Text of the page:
Remove mix from the fridge. Wet your hands and roll into slightly-smaller-than-golf-ball-size balls. By the way, wetting your hands frequently during this stage stops the mix from sticking to your fingers and helps in shaping the matzo ball - handy tip there for working with meatballs and so on, too.

Time to cook the matzo balls. The water should be at a rolling boil; drop them in, one at a time and try not to crowd the pot, otherwise they'll stick together. Bring back to the boil and then reduce to a simmer. Cooking time depends on the size of the balls but generally speaking, once they float to the top, they're done - around 30 minutes or so. They'll also have increased in size by at least a third. We tested one by pulling it out and halving it - it should be light and fluffy; if it appears dense, leave them in the pot a tad longer.

To serve, place two or three matzo balls in a bowl of chicken soup per person and garnish with a little extra parsley. They have a surprisingly meaty flavour and are quite filling.


Haroset is a symbolic food made up of fruit and nuts and sweet wine. Its colour and texture are meant to recall the mortar with which the Jews bonded bricks when constructing the temples and pyramids while slaves in ancient Egypt.
  • 6 sweet apples (such as Fuji or Red Delicious)
  • 2/3 cup almonds
  • 3 tbsp sugar
  • 1/2 tsp cinammon
  • 1 lemon
  • 4 tbsp sweet red wine (Manischewitz if you can get your hands on it, otherwise use what you can)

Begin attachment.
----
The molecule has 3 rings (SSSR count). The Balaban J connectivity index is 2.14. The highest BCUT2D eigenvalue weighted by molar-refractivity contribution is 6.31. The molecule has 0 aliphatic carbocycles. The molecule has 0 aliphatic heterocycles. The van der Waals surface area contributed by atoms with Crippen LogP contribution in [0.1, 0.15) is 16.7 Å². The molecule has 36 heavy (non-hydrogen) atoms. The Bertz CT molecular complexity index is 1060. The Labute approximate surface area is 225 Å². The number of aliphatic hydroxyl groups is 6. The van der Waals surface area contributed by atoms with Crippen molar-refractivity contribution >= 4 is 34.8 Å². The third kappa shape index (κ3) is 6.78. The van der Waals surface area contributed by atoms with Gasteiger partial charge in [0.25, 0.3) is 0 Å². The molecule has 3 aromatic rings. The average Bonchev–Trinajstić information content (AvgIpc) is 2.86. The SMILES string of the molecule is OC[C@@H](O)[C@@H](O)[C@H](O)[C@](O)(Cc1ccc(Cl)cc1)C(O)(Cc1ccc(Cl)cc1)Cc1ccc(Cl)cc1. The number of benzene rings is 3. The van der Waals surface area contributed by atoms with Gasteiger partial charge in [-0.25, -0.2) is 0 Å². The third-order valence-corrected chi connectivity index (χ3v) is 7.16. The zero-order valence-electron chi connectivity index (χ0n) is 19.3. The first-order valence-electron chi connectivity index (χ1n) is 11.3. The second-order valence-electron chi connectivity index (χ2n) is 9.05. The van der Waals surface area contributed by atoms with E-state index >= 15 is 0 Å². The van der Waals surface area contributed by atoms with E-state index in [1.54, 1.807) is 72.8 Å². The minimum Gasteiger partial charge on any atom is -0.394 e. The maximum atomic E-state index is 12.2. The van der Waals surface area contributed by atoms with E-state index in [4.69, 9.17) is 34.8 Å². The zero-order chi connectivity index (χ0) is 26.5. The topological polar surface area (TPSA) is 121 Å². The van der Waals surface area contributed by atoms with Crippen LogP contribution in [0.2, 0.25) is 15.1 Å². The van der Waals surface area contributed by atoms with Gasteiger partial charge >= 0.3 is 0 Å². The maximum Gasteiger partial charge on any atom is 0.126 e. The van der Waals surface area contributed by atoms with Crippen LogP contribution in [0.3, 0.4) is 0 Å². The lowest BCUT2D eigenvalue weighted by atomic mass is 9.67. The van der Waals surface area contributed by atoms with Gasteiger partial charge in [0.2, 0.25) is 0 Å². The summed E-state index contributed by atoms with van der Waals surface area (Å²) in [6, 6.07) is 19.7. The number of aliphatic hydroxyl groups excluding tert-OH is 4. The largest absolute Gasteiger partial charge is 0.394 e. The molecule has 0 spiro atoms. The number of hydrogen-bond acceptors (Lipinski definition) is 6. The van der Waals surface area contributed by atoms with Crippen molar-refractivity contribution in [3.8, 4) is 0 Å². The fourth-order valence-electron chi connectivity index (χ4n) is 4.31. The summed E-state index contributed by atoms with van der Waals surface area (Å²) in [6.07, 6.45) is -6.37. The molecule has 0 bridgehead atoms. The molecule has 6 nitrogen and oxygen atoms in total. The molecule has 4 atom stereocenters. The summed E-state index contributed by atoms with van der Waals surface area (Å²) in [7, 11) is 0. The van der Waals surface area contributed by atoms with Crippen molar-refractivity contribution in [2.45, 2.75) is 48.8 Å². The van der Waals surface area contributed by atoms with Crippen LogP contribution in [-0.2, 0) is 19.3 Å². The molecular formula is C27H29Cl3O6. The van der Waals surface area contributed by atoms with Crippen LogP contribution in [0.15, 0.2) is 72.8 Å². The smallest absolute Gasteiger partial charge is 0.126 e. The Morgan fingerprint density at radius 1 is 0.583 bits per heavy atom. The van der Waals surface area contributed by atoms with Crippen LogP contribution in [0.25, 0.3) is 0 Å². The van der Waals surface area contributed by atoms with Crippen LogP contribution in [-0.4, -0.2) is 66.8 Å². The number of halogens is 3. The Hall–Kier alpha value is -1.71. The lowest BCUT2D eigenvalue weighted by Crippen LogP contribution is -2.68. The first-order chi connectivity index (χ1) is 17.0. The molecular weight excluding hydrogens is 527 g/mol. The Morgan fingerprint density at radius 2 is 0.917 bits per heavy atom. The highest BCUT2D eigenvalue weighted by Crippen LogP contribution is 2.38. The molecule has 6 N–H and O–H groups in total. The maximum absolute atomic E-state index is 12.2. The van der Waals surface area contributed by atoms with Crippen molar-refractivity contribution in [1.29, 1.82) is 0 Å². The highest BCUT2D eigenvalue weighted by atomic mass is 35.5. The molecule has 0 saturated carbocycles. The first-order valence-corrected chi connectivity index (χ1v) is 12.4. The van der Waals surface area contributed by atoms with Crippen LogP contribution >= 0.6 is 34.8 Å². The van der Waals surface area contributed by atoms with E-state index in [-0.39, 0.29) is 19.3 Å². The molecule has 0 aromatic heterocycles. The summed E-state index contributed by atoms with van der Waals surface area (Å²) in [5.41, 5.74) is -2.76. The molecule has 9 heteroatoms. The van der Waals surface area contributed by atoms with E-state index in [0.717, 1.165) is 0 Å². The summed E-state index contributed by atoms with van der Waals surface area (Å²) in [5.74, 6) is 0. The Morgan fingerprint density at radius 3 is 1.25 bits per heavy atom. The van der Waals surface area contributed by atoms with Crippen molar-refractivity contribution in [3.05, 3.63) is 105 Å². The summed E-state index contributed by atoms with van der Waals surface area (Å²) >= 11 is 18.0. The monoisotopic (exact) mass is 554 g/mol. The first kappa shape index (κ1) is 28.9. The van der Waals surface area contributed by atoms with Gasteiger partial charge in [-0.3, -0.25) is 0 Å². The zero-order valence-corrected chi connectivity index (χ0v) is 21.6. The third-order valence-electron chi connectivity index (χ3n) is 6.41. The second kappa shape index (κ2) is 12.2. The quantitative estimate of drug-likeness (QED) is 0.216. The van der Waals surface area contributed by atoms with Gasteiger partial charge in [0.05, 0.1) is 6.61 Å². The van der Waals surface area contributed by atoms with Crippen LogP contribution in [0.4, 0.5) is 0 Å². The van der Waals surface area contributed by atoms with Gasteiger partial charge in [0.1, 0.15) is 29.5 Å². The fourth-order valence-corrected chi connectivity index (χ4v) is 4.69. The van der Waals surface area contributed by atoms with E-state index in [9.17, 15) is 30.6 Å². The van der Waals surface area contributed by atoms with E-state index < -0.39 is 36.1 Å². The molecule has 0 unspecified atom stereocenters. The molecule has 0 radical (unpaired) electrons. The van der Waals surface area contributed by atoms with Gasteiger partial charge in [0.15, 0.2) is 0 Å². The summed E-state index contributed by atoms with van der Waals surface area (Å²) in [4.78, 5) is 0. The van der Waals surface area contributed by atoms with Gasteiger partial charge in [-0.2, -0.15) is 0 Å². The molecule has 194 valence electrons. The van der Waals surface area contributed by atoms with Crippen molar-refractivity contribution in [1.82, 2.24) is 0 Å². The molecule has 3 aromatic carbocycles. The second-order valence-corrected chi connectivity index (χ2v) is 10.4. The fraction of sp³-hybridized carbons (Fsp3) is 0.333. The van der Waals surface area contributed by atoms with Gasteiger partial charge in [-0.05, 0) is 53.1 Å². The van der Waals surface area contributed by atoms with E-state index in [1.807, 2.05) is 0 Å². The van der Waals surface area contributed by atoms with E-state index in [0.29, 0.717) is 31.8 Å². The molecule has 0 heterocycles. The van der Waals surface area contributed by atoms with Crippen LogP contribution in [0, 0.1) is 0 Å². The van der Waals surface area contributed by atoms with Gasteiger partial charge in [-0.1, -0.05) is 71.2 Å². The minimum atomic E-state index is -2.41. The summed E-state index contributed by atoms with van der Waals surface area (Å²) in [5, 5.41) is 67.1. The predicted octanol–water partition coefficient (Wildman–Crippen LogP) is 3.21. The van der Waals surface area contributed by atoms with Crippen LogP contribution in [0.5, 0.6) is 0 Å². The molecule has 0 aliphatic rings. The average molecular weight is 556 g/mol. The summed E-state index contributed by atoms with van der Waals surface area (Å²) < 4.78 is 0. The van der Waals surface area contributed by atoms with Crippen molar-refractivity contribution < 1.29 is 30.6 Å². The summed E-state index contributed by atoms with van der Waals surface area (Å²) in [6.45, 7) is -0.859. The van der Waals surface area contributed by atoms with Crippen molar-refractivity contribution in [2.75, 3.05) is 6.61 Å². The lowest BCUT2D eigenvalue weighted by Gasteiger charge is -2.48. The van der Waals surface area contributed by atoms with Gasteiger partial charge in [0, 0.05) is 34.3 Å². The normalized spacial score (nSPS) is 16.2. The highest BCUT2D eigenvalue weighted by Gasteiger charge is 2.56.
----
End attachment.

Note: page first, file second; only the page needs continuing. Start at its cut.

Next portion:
Peel, core and roughly chop your apples, then place in a large bowl. Chop your almonds, zest your lemon and add to the bowl along with the sugar and cinammon.

Add your wine (we used a left
over bottle of White Cliff pinot noir - not strictly speaking a sweet wine but it had to be used up - the key is not to use a dry red). Stir to combine, taste and if necessary, add more wine. Cover and then pop into the fridge to allow the apples to absorb the various flavours - the longer it's left in the fridge, the darker the fruit will become as it soaks up the wine, and consequently, becomes more flavoursome.

To eat, spoon some haroset onto a piece of matzo.


By the way, Gwen's appeared in the blog before, giving me a recipe for an American culinary classic. A big thank you to Gwen and Dan for sharing their time and food with me - it was quite an education and greatly appreciated. They've since left for India to continue their travels, so all the very best to them and may they have the grandest adventures imaginable!

No comments: